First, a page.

Isles need an energy cost derogation

Concerns are growing that fuel poverty rates in the Western Isles – already the highest In Scotland – will soar further following the lifting of the energy price cap in April.

By Brian Wilson
Thursday, 10th February 2022, 8:46 am
Council Leader Roddie MacKay called for the surcharge on customers in the north to be removed
Council Leader Roddie MacKay called for the surcharge on customers in the north to be removed

It will open the door to increases of £700 per annum with many households facing the doubling of bills. There are already 40 per cent of island households living in fuel poverty according to the accepted definition of more than ten per cent of its disposable income on fuel costs.

This week, the leader of Comhairle nan Eilean Siar, Roddie Mackay, called for “derogations” on the price cap rise for areas with the highest levels of fuel poverty. He also challenged the distribution surcharge which makes the cost of electricity higher in the north of Scotland.

He has asked for a meeting with energy regulator Ofgem to put forward possible measures and “find out what steps Ofgem, the Government and the energy companies are taking to mitigate this unacceptable situation”.

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“I believe that Ofgem and the Government require to move away from a blunt ‘one size fits all’ approach around the Energy Price Cap and develop a more sophisticated policy position,” he said.

“It should be possible, for example, to identify the areas that are in highest fuel – or extreme fuel – poverty brackets and provide these areas with appropriate derogations.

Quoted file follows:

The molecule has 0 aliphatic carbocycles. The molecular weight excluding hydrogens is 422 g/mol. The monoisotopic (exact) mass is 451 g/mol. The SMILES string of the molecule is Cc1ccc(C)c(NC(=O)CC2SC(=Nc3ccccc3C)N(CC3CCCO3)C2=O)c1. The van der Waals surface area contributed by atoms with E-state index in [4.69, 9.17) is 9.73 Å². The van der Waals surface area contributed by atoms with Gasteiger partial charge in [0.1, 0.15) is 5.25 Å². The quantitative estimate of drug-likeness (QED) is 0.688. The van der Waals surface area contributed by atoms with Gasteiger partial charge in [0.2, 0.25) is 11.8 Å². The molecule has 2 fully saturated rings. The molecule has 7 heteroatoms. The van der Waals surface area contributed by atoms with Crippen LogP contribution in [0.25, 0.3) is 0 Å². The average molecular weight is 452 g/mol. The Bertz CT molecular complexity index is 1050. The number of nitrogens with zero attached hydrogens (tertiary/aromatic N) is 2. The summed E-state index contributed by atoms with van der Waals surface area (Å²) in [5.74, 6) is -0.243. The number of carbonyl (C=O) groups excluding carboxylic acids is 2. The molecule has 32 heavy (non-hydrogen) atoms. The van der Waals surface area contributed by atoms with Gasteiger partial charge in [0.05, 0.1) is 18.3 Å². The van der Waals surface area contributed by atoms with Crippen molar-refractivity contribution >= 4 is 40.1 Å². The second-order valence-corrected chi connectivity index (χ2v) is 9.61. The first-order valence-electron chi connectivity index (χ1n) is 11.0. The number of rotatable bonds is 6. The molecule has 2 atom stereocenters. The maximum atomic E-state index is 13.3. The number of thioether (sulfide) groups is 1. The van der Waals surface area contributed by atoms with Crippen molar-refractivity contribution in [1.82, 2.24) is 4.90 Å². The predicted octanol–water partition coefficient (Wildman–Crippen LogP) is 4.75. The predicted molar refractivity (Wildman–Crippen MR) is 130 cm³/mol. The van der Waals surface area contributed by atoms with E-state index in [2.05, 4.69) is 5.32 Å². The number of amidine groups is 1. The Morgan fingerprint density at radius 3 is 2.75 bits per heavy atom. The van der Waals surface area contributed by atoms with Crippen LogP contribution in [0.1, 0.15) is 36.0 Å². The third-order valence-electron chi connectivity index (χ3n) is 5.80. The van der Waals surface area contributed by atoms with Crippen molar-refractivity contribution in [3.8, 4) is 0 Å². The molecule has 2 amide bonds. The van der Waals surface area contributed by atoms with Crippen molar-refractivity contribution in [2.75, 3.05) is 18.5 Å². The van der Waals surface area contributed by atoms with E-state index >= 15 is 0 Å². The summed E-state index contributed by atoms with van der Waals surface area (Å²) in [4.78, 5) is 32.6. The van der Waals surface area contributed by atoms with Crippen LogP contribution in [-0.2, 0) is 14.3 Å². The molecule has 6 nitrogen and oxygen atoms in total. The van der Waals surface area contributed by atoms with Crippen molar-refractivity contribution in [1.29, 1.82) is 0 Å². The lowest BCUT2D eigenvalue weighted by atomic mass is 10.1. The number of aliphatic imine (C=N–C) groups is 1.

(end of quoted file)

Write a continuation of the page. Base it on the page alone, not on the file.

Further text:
“Ofgem and the Government could introduce some geographic variation, setting a lower Energy Price Cap for areas demonstrably suffering from fuel poverty and extreme fuel poverty. Although I would expect knee-jerk pushback from energy suppliers around this type of approach it could be achieved readily and easily through the use of postcode zones”.

Mr Mackay also called for an end to the distribution surcharge placed on all customers in the North of Scotland – a case which has been joined by all council leaders in the Highlands and Islands. He said: “This is an unfair and discriminatory charge that penalises customers in some of the most economically vulnerable parts of the UK.

“It is patently unfair that Ofgem and the government appear to have a ‘one size fits all’ approach around an increase in the Energy Price Cap but are happy to allow a geographically differentiated electricity distribution cost”.

While the current arrangements penalise the north as a whole, due to distances from the historic centres of power generation, they actually protect the Western Isles from even higher charges through a prohibition on electricity suppliers applying differential prices “within the area”.

It is understood there has been a recent review of the charging system that may lead to a lower proportion of the additional costs being borne by north of Scotland consumers alone, with the balance spread across the UK.

However, local authorities are continuing to contest the principle of variable charging, pointing out that with the growth in the renewable energy generation benefitting the whole of the UK, it is an anachronism to impose a surcharge on areas now contributing substantially to the generation output.